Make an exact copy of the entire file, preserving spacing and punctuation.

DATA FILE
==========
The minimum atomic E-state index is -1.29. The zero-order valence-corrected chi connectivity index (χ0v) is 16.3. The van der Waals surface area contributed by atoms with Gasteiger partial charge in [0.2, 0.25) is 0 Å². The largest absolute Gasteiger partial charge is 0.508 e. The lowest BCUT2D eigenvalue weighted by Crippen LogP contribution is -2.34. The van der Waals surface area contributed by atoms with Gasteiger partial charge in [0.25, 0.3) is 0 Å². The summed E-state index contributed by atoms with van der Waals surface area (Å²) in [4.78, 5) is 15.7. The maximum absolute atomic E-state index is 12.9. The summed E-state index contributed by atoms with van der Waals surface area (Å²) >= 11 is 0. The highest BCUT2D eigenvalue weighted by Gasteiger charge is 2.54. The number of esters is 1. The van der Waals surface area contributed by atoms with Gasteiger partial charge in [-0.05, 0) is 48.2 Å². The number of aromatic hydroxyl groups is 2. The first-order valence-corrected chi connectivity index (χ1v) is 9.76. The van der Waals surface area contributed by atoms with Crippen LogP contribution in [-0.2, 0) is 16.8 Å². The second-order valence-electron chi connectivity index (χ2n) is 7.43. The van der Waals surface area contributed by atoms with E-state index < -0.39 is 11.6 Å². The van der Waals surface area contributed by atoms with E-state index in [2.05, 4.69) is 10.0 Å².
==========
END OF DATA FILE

The minimum atomic E-state index is -1.29. The zero-order valence-corrected chi connectivity index (χ0v) is 16.3. The van der Waals surface area contributed by atoms with Gasteiger partial charge in [0.2, 0.25) is 0 Å². The largest absolute Gasteiger partial charge is 0.508 e. The lowest BCUT2D eigenvalue weighted by Crippen LogP contribution is -2.34. The van der Waals surface area contributed by atoms with Gasteiger partial charge in [0.25, 0.3) is 0 Å². The summed E-state index contributed by atoms with van der Waals surface area (Å²) in [4.78, 5) is 15.7. The maximum absolute atomic E-state index is 12.9. The summed E-state index contributed by atoms with van der Waals surface area (Å²) >= 11 is 0. The highest BCUT2D eigenvalue weighted by Gasteiger charge is 2.54. The number of esters is 1. The van der Waals surface area contributed by atoms with Gasteiger partial charge in [-0.05, 0) is 48.2 Å². The number of aromatic hydroxyl groups is 2. The first-order valence-corrected chi connectivity index (χ1v) is 9.76. The van der Waals surface area contributed by atoms with Crippen LogP contribution in [-0.2, 0) is 16.8 Å². The second-order valence-electron chi connectivity index (χ2n) is 7.43. The van der Waals surface area contributed by atoms with E-state index < -0.39 is 11.6 Å². The van der Waals surface area contributed by atoms with E-state index in [2.05, 4.69) is 10.0 Å².